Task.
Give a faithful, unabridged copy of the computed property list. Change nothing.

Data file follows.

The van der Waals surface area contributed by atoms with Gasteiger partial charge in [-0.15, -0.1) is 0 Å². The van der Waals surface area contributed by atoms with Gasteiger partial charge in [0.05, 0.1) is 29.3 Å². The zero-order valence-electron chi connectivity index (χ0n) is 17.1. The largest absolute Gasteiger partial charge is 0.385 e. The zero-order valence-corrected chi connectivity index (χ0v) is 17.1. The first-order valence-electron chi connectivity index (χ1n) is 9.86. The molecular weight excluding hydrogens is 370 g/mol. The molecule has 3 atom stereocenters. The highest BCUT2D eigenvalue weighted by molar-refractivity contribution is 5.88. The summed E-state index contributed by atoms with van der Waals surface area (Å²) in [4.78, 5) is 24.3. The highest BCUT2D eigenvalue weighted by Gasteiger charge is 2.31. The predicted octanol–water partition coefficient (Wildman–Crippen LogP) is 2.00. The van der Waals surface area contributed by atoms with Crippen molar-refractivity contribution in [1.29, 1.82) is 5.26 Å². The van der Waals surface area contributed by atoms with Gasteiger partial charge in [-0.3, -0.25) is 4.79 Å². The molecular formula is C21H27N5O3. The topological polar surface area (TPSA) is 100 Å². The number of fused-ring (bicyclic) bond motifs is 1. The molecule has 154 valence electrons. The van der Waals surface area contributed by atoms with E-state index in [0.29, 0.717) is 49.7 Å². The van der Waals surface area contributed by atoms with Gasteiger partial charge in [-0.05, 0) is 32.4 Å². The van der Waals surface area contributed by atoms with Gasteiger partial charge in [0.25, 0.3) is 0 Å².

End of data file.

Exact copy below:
The van der Waals surface area contributed by atoms with Gasteiger partial charge in [-0.15, -0.1) is 0 Å². The van der Waals surface area contributed by atoms with Gasteiger partial charge in [0.05, 0.1) is 29.3 Å². The zero-order valence-electron chi connectivity index (χ0n) is 17.1. The largest absolute Gasteiger partial charge is 0.385 e. The zero-order valence-corrected chi connectivity index (χ0v) is 17.1. The first-order valence-electron chi connectivity index (χ1n) is 9.86. The molecular weight excluding hydrogens is 370 g/mol. The molecule has 3 atom stereocenters. The highest BCUT2D eigenvalue weighted by molar-refractivity contribution is 5.88. The summed E-state index contributed by atoms with van der Waals surface area (Å²) in [4.78, 5) is 24.3. The highest BCUT2D eigenvalue weighted by Gasteiger charge is 2.31. The predicted octanol–water partition coefficient (Wildman–Crippen LogP) is 2.00. The van der Waals surface area contributed by atoms with Crippen molar-refractivity contribution in [1.29, 1.82) is 5.26 Å². The van der Waals surface area contributed by atoms with Gasteiger partial charge in [-0.3, -0.25) is 4.79 Å². The molecular formula is C21H27N5O3. The topological polar surface area (TPSA) is 100 Å². The number of fused-ring (bicyclic) bond motifs is 1. The molecule has 154 valence electrons. The van der Waals surface area contributed by atoms with E-state index in [0.29, 0.717) is 49.7 Å². The van der Waals surface area contributed by atoms with Gasteiger partial charge in [-0.05, 0) is 32.4 Å². The van der Waals surface area contributed by atoms with Gasteiger partial charge in [0.25, 0.3) is 0 Å².